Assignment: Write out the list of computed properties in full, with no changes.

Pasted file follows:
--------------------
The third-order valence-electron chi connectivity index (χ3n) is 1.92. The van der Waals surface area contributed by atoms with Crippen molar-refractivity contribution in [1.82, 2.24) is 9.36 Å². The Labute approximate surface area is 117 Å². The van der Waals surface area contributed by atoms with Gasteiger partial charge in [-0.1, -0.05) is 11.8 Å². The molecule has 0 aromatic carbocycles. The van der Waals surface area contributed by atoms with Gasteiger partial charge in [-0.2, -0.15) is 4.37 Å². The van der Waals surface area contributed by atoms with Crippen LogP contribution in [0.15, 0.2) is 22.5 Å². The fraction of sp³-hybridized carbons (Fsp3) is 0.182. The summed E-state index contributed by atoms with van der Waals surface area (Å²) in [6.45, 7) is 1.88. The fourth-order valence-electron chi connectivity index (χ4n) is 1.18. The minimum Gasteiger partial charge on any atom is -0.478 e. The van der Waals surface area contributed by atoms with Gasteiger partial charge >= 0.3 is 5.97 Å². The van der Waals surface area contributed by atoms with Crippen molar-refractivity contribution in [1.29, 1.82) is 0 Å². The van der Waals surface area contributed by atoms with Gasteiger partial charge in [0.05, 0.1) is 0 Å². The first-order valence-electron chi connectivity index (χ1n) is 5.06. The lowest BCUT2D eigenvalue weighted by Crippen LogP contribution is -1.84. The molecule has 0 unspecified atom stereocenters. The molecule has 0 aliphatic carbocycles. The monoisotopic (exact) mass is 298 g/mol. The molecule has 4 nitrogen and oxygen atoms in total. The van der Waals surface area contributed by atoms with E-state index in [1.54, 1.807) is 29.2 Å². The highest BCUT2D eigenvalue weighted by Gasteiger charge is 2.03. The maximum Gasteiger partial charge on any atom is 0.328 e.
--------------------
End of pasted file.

The third-order valence-electron chi connectivity index (χ3n) is 1.92. The van der Waals surface area contributed by atoms with Crippen molar-refractivity contribution in [1.82, 2.24) is 9.36 Å². The Labute approximate surface area is 117 Å². The van der Waals surface area contributed by atoms with Gasteiger partial charge in [-0.1, -0.05) is 11.8 Å². The molecule has 0 aromatic carbocycles. The van der Waals surface area contributed by atoms with Gasteiger partial charge in [-0.2, -0.15) is 4.37 Å². The van der Waals surface area contributed by atoms with Crippen LogP contribution in [0.15, 0.2) is 22.5 Å². The fraction of sp³-hybridized carbons (Fsp3) is 0.182. The summed E-state index contributed by atoms with van der Waals surface area (Å²) in [6.45, 7) is 1.88. The fourth-order valence-electron chi connectivity index (χ4n) is 1.18. The minimum Gasteiger partial charge on any atom is -0.478 e. The van der Waals surface area contributed by atoms with Gasteiger partial charge >= 0.3 is 5.97 Å². The van der Waals surface area contributed by atoms with Crippen molar-refractivity contribution in [1.29, 1.82) is 0 Å². The van der Waals surface area contributed by atoms with Gasteiger partial charge in [0.05, 0.1) is 0 Å². The first-order valence-electron chi connectivity index (χ1n) is 5.06. The lowest BCUT2D eigenvalue weighted by Crippen LogP contribution is -1.84. The molecule has 0 unspecified atom stereocenters. The molecule has 0 aliphatic carbocycles. The monoisotopic (exact) mass is 298 g/mol. The molecule has 4 nitrogen and oxygen atoms in total. The van der Waals surface area contributed by atoms with E-state index in [1.54, 1.807) is 29.2 Å². The highest BCUT2D eigenvalue weighted by Gasteiger charge is 2.03. The maximum Gasteiger partial charge on any atom is 0.328 e.